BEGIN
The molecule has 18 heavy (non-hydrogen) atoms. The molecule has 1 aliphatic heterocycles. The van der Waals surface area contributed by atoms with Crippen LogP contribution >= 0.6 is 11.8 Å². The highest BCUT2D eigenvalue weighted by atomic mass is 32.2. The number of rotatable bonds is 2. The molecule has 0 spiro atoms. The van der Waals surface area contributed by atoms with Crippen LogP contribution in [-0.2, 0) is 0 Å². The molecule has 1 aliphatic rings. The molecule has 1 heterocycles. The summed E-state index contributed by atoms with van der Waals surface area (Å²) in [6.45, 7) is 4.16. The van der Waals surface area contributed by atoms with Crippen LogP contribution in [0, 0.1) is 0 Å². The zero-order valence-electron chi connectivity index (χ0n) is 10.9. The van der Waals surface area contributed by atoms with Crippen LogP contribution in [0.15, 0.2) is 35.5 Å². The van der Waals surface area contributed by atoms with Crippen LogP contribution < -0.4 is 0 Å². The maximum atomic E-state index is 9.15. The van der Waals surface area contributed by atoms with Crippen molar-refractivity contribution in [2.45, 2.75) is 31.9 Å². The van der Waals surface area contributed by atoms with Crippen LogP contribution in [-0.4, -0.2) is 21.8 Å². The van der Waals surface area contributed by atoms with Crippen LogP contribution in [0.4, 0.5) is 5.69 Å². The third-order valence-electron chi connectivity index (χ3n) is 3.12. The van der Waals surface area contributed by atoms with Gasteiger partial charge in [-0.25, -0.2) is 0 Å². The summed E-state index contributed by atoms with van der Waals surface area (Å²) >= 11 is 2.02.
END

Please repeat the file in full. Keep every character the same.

The molecule has 18 heavy (non-hydrogen) atoms. The molecule has 1 aliphatic heterocycles. The van der Waals surface area contributed by atoms with Crippen LogP contribution >= 0.6 is 11.8 Å². The highest BCUT2D eigenvalue weighted by atomic mass is 32.2. The number of rotatable bonds is 2. The molecule has 0 spiro atoms. The van der Waals surface area contributed by atoms with Crippen LogP contribution in [-0.2, 0) is 0 Å². The molecule has 1 aliphatic rings. The molecule has 1 heterocycles. The summed E-state index contributed by atoms with van der Waals surface area (Å²) in [6.45, 7) is 4.16. The van der Waals surface area contributed by atoms with Crippen LogP contribution in [0, 0.1) is 0 Å². The zero-order valence-electron chi connectivity index (χ0n) is 10.9. The van der Waals surface area contributed by atoms with Crippen LogP contribution in [0.15, 0.2) is 35.5 Å². The van der Waals surface area contributed by atoms with Crippen LogP contribution < -0.4 is 0 Å². The maximum atomic E-state index is 9.15. The van der Waals surface area contributed by atoms with Crippen molar-refractivity contribution in [2.45, 2.75) is 31.9 Å². The van der Waals surface area contributed by atoms with Crippen LogP contribution in [-0.4, -0.2) is 21.8 Å². The van der Waals surface area contributed by atoms with Crippen LogP contribution in [0.4, 0.5) is 5.69 Å². The third-order valence-electron chi connectivity index (χ3n) is 3.12. The van der Waals surface area contributed by atoms with Gasteiger partial charge in [-0.25, -0.2) is 0 Å². The summed E-state index contributed by atoms with van der Waals surface area (Å²) >= 11 is 2.02.